Synapse’s disc introduces us to Curt McDowell by offering a score of his early films as extras. I’ll guess that as queer cinema they’re advances on older work by Kenneth Anger and Jack Smith. What’s special about Thundercrack! is that McDowell and George Kuchar fashion a coherent, consistently funny epic in which the rasty and nasty sex, in grainy B&W, is free from cultural restraint of any kind. Every character talks as dirty as hell, but I don’t recall much actual profanity. Each is some kind of freak, a perv with an agenda.

Lightning! Thunder! Gnarly sex! On a dark and stormy night, flooding prompts a number of maniacally libidinous travelers to take shelter at the creaky old house of Mrs. Gert Hammond (Marion Eaton), an alcoholic, sex-obsessed and generally insane widow. The first arrival is Willene (Maggie Pyle), a born-again neighbor whose husband is a country western singer. Two shamelessly forward young women have already picked up a hitchhiker, and his two mysterious wooden crates. Even more crazed is Bing (George Kuchar), who has crashed his truckload of dangerous circus animals. That completes a crazed company of sex fiends that talk exclusively in over-emphatic, arch-melodramatic declarative statements. Several of the characters change in Hammond’s son’s room, which is a museum of smutty photos and drawings. The action alternates between polymorphous sex scenes of every description, and overwrought dramatics between the characters, most of which involve outrageous back-stories, each more dreadful than the last. When the house proves to be surrounded by ferocious circus beasts, some of the characters talk about escaping to the highway. Bing’s back-story is the most insane: he’s both terrified by and madly in love with a monstrous she-gorilla, with whom he is having an intense bestial relationship. Nobody’s perfect.

If you’re waiting for this prude reviewer to describe the sex scenes, you’re barking up the wrong dog. But as they say in the K-Tel ads,  Thundercrack! has so much more to offer. McDowell auditioned a squad of porn performers in sync with his mind-warping view of cinema. Their performances hit an engaging note of enthusiasm; everybody emotes (explodes?) in claustrophobic rooms, with the storm alternating dim-outs and flashes of lightning. As with the Kuchar pictures, there’s no sense of a film lacking in production value or resources; it’s all of a piece. Some of the non-sex content makes us wince with proto-Waters grotesquery, as when the impossibly degraded Mrs. Hammond receives her guests in a wig that we know to be soaked in vomit. Her demented-clown makeup is more gross than some of the hairy body parts on view in the sex scenes.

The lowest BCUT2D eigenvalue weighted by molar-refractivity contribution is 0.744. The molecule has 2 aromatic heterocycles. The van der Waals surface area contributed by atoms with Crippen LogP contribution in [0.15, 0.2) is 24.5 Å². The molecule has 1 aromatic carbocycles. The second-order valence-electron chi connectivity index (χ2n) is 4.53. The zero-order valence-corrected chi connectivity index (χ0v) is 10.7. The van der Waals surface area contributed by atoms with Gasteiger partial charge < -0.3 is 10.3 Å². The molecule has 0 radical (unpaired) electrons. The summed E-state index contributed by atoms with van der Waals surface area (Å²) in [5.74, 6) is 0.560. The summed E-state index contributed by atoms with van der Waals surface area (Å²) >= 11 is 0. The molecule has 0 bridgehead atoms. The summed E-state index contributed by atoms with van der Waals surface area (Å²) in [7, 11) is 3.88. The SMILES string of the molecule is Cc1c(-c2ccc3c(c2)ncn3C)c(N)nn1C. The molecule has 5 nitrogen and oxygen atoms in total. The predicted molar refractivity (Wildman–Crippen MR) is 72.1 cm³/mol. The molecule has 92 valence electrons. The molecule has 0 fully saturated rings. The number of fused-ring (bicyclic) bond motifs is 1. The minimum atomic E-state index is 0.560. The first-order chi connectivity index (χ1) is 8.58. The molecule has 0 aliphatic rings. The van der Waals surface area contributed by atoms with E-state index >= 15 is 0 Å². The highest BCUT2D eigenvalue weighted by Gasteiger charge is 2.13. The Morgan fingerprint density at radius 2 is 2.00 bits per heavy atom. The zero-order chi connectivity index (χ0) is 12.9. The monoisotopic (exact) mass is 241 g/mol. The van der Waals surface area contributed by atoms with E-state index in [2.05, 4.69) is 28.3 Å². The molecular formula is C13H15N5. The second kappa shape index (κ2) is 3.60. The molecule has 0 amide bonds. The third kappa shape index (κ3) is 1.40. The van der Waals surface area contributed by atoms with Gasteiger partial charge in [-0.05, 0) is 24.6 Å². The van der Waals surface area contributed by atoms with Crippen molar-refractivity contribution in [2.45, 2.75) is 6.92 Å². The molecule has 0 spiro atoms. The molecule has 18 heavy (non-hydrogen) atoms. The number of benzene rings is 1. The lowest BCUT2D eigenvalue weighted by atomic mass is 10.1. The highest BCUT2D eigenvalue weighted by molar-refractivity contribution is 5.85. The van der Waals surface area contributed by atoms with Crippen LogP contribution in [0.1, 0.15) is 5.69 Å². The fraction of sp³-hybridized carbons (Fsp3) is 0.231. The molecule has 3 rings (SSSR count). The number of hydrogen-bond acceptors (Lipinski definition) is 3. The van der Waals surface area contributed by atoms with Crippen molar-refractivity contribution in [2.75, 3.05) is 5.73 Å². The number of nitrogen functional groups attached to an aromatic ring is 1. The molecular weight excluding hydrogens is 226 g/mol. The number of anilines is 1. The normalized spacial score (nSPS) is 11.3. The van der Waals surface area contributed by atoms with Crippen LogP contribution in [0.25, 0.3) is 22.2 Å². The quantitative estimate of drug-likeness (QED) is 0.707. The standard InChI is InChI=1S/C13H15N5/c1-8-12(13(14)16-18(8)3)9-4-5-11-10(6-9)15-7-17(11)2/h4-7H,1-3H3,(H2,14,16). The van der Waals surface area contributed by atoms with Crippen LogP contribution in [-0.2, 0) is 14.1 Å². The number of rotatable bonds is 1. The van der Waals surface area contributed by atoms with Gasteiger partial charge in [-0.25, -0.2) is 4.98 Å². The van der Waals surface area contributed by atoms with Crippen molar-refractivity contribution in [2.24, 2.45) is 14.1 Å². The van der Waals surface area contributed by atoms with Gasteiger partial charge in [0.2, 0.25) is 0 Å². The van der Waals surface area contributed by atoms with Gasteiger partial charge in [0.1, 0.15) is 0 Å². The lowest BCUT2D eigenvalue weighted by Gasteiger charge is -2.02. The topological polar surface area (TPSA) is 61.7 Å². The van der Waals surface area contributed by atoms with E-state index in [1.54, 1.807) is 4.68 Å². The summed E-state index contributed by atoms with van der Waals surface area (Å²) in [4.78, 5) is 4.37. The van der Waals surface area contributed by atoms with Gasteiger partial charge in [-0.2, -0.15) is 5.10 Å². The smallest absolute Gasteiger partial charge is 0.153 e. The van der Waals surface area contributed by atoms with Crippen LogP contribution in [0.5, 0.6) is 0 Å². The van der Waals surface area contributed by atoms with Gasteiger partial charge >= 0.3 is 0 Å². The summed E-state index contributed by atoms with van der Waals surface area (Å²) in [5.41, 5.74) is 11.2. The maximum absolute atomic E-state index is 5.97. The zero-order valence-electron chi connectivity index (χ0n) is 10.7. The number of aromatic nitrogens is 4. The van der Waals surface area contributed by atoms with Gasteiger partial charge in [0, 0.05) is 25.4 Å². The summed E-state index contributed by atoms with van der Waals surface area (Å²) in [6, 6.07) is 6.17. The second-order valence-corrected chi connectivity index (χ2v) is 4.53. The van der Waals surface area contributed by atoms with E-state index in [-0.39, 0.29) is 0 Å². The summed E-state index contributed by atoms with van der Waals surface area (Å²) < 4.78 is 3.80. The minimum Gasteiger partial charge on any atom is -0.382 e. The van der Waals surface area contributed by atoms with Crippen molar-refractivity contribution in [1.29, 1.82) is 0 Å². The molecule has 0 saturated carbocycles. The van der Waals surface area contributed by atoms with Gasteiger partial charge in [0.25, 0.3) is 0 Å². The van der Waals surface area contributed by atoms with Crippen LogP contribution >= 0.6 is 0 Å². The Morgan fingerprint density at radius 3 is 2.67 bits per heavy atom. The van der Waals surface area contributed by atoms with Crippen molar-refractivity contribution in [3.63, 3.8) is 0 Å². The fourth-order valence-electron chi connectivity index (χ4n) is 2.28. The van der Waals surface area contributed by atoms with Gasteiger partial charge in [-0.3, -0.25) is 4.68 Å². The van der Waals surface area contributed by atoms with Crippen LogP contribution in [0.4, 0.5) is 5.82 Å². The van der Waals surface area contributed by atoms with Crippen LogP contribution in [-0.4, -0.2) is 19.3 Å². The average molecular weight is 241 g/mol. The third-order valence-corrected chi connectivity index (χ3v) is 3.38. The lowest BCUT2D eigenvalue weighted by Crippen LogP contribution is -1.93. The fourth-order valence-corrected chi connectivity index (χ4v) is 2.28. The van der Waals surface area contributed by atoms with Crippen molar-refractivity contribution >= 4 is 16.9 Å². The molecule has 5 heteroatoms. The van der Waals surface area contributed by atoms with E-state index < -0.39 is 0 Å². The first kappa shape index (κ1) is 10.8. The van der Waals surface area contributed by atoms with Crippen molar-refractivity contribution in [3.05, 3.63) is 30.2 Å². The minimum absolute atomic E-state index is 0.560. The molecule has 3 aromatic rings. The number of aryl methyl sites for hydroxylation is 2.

As with many of the Kuchar pictures, there’s a sense of pure fun that I don’t normally associate with hardcore porn. The story particulars are inventive, to say the least; every backstory is a Gothic horror tale. The late Mr. Hammond perished in a fairly unique way. We expect to find his remains in the basement, but not preserved in a row of gruesome-looking jars. The sight of Bing pursued by the amorous gorilla in a white wedding dress — the dress is on Bing, not the she-gorilla — is the absurd payoff for all those scummy ’50s melodramas about ‘apes lusting after white women.’  The greatest moment sees the group panicking as a KILLER ELEPHANT trumpets at them through a doorway. The pachyderm is indicated by a silly shadow on frosted glass, but the camera goes nuts and the actors cower and fall over each other like The Three Stooges in extremis. It’s unique, to say the least. I don’t think I need to see Thundercrack! again, but for the transgressive movie freaks that walk among us, this just might be essential viewing. Please don’t mention my name when the Christian Morals Police nail you to a tree. “I only looked once, honest.”